Saturday, January 28, 2006

AP: Documents show U.S. detained wives of Iraqi insurgents as tactic 
Ummm, did anyone really think that wasn't an option on the table?

The U.S. Army in Iraq has at least twice seized and jailed the wives of suspected insurgents in hopes of "leveraging" their husbands into surrender, U.S. military documents show.

In one case, a secretive task force locked up the young mother of a nursing baby, a U.S. intelligence officer reported. In the case of a second detainee, one American colonel suggested to another that they catch her husband by tacking a note to the family's door telling him "to come get his wife."

Hell, I think that's an excellent idea. Does anyone think if we could nab Zarqawi or Bin Ladin by picking up their wives we wouldn't do it in a heartbeat? What about all the wives and children these men murder? Does anyone think if we could find the wives of one of Jill Carroll's kidnappers we wouldn't nab her and use her to find her scumbag husband? Or trade her back?

What the hell kind of playground "ethics" do critics of these policies have?

I don't recall any specific instances of the 1-124th picking up someone's wife, though I'm sure we'd consider it in some instances. I do know we've picked up insurgents brothers and sisters as co-conspirators. And this tactic was very effective, and caused several Ali Baba that I know of to surrender without a fight. If we promised to release the sibling in exchange, that's what we did.

In the case of women, we did not generally detain them ourselves, but dropped them off at the home of a tribal sheikh or elder, and he held them until the deal was made.

And I'm sorry - any Iraqi woman whose husband is running a bomb-making factory on the kitchen table or who makes hummus for RPG-wielding houseguests and who does not report her husband and his cohorts to coalition forces or Iraqi police is a co-conspirator, a criminal, and a part of the Iraqi insurgency's logistical infrastructure and belongs behind bars.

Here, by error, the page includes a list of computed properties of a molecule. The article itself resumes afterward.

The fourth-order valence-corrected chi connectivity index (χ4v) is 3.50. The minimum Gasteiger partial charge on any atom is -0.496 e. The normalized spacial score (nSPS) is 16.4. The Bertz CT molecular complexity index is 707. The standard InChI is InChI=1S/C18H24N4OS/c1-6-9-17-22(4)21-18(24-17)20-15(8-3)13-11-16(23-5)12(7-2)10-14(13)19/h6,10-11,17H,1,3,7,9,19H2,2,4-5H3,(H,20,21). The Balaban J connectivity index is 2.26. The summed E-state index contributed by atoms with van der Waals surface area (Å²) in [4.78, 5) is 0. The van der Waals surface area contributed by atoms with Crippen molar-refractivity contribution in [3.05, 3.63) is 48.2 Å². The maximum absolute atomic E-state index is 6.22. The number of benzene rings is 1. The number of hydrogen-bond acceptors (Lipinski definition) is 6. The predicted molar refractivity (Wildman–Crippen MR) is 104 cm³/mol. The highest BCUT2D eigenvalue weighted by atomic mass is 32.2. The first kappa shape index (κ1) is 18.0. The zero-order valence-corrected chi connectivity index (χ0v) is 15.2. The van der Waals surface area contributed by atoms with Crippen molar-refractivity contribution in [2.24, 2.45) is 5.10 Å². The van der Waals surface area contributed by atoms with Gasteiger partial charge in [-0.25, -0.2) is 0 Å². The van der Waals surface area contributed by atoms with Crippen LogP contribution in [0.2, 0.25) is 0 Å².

It would be the same in the United States. If a crook's wife conspires to conceal her husband's crimes, or aid and abet murderers seeking shelter and succor, she can be on the hook, too. Maybe she can cut a deal in exchange for her testimony, but that's a judgement call on the part of the prosecutor.

The issue of female detentions in Iraq has taken on a higher profile since kidnappers seized American journalist Jill Carroll on Jan. 7 and threatened to kill her unless all Iraqi women detainees are freed.

Yep. And the AP making a political issue of this now plays right into Al Qaeda's hands.

The U.S. military on Thursday freed five of what it said were 11 women among the 14,000 detainees currently held in the 2 1/2-year-old insurgency. All were accused of "aiding terrorists or planting explosives," but an Iraqi government commission found that evidence was lacking.

As it should be. If there is no evidence, then these women should be set free. And it should be Iraqis making that determination. This is nothing new. I was very much involved in detainee documentation and transfers in the summer of 2003, and after a few weeks of the regiment trying to create procedures that actually worked, a great deal of effort was made to create and document a case with each detainee that would pass muster with a joint U.S. - Iraqi commission that would review the records of each detainee. The pressure was on, and after about July we did not continue to detain anyone I couldn't obtain two sworn statements on from two different people - and in most cases, physical evidence, or photographs of same, with a 10-digit grid coordinate where the detainee was picked up. (I wasn't driving around truckloads of explosives where we could just take a photo of the guy with his weapons cache and forward two sworn statements saying this guy was occupying and apparently owned the house the weapons were found in).